From the summits of the Alps, topped by Mont-Blanc (4810 m), to the craters of the Chaine des Puys and its iconic Puy de Dôme, via the endless fields of lavender, great alpine and volcanic lakes, the Auvergne-Rhône-Alpes region is France’s number one region for outdoor activities based on the number of open-air sports facilities (sources PRNSN) and the places to swim other than on the coast.
It is also Europe’s top mountain region: 80 % of its territory is in the mountains, with Mont-Blanc considered the “roof” of Western Europe. And it is also France’s number one region for places to swim that are not on the coast, with its great alpine lakes such as Lac Léman (Lake Geneva), Lac du Bourget, Lac d’Annecy and the volcanic lakes of Auvergne.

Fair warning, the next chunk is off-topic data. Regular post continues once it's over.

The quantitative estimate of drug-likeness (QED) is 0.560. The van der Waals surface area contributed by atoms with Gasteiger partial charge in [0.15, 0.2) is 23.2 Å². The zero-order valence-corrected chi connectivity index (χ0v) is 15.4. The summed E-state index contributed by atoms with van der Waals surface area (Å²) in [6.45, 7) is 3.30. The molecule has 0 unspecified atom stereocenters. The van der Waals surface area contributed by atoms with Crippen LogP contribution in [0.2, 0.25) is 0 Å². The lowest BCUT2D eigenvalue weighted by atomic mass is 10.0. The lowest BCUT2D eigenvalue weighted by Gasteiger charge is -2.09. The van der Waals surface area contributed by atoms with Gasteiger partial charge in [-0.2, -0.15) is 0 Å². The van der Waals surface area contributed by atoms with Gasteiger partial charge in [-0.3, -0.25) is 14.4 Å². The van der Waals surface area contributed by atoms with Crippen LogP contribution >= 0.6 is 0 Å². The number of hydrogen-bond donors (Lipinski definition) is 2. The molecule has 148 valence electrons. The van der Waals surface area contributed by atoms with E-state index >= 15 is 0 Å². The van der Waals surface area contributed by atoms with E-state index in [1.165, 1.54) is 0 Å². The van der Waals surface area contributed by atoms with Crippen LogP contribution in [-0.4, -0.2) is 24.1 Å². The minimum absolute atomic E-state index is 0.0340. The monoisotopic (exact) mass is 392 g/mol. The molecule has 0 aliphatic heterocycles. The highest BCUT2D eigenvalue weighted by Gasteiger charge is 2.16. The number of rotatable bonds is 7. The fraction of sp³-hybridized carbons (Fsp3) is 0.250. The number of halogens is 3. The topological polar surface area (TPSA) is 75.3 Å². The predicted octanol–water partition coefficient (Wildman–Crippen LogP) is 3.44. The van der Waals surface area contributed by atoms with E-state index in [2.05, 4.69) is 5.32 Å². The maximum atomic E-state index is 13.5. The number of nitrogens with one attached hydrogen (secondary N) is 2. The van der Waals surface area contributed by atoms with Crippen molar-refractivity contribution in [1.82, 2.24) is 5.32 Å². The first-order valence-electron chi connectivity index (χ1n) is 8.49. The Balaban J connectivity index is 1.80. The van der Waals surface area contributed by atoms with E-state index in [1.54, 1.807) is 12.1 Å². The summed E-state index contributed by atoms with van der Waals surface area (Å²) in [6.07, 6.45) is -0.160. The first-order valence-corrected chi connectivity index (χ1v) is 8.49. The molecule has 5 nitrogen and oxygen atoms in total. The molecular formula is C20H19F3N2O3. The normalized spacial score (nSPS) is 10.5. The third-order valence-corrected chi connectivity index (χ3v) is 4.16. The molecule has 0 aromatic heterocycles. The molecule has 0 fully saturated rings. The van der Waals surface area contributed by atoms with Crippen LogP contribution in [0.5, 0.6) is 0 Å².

The region also has 826 km of cycle ways and greenways, including the legendary mountain passes of the Tour de France to be climbed.
There are two major water courses: to the east is the Rhône with its tributaries, which crosses the region from north to south and spills into the Mediterranean; to the west is the Loire, France’s longest river, with its main tributary, the Allier.
Such a beautiful natural environment means that touring holidays really come into their own, whether along the major itineraries in the great outdoors, on cycle ways or greenways, on roads (for bikes and cars) or on rivers.
And the Auvergne-Rhône-Alpes has some definite advantages that facilitate touring within the area: it is one of the most mountainous areas in Europe, with two main ranges – the northern Alps and the Massif Central – ten or so regional or national natural parks and major hiking or cycle routes that are known worldwide: St-Jacques de Compostelle routes, the ViaRhôna, the Grande Traversée des Alpes, the Sur les Pas des Huguenots trail…